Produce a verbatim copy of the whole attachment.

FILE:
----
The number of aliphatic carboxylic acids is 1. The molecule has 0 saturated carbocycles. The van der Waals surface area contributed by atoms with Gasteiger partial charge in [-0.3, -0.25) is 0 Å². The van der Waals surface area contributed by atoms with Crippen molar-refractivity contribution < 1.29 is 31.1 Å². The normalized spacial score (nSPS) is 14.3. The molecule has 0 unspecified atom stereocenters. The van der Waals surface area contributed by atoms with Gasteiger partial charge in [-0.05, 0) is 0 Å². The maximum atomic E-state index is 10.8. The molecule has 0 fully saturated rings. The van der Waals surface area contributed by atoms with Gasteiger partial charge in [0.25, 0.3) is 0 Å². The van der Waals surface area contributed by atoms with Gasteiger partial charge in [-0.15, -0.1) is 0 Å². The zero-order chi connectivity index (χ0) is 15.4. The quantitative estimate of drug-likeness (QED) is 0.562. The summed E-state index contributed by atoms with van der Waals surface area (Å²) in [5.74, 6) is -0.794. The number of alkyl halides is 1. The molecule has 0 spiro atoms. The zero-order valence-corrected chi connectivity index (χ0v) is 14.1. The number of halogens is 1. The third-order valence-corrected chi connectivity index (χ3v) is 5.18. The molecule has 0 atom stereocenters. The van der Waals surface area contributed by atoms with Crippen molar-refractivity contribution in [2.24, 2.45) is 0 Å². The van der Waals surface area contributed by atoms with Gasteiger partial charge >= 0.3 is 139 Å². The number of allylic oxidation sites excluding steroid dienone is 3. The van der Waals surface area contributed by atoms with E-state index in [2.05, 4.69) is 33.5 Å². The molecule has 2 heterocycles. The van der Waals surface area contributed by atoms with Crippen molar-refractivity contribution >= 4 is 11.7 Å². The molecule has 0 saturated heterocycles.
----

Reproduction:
The number of aliphatic carboxylic acids is 1. The molecule has 0 saturated carbocycles. The van der Waals surface area contributed by atoms with Gasteiger partial charge in [-0.3, -0.25) is 0 Å². The van der Waals surface area contributed by atoms with Crippen molar-refractivity contribution < 1.29 is 31.1 Å². The normalized spacial score (nSPS) is 14.3. The molecule has 0 unspecified atom stereocenters. The van der Waals surface area contributed by atoms with Gasteiger partial charge in [-0.05, 0) is 0 Å². The maximum atomic E-state index is 10.8. The molecule has 0 fully saturated rings. The van der Waals surface area contributed by atoms with Gasteiger partial charge in [0.25, 0.3) is 0 Å². The van der Waals surface area contributed by atoms with Gasteiger partial charge in [-0.15, -0.1) is 0 Å². The zero-order chi connectivity index (χ0) is 15.4. The quantitative estimate of drug-likeness (QED) is 0.562. The summed E-state index contributed by atoms with van der Waals surface area (Å²) in [5.74, 6) is -0.794. The number of alkyl halides is 1. The molecule has 0 spiro atoms. The zero-order valence-corrected chi connectivity index (χ0v) is 14.1. The number of halogens is 1. The third-order valence-corrected chi connectivity index (χ3v) is 5.18. The molecule has 0 atom stereocenters. The van der Waals surface area contributed by atoms with Crippen molar-refractivity contribution in [2.24, 2.45) is 0 Å². The van der Waals surface area contributed by atoms with Gasteiger partial charge >= 0.3 is 139 Å². The number of allylic oxidation sites excluding steroid dienone is 3. The van der Waals surface area contributed by atoms with E-state index in [2.05, 4.69) is 33.5 Å². The molecule has 2 heterocycles. The van der Waals surface area contributed by atoms with Crippen molar-refractivity contribution >= 4 is 11.7 Å². The molecule has 0 saturated heterocycles.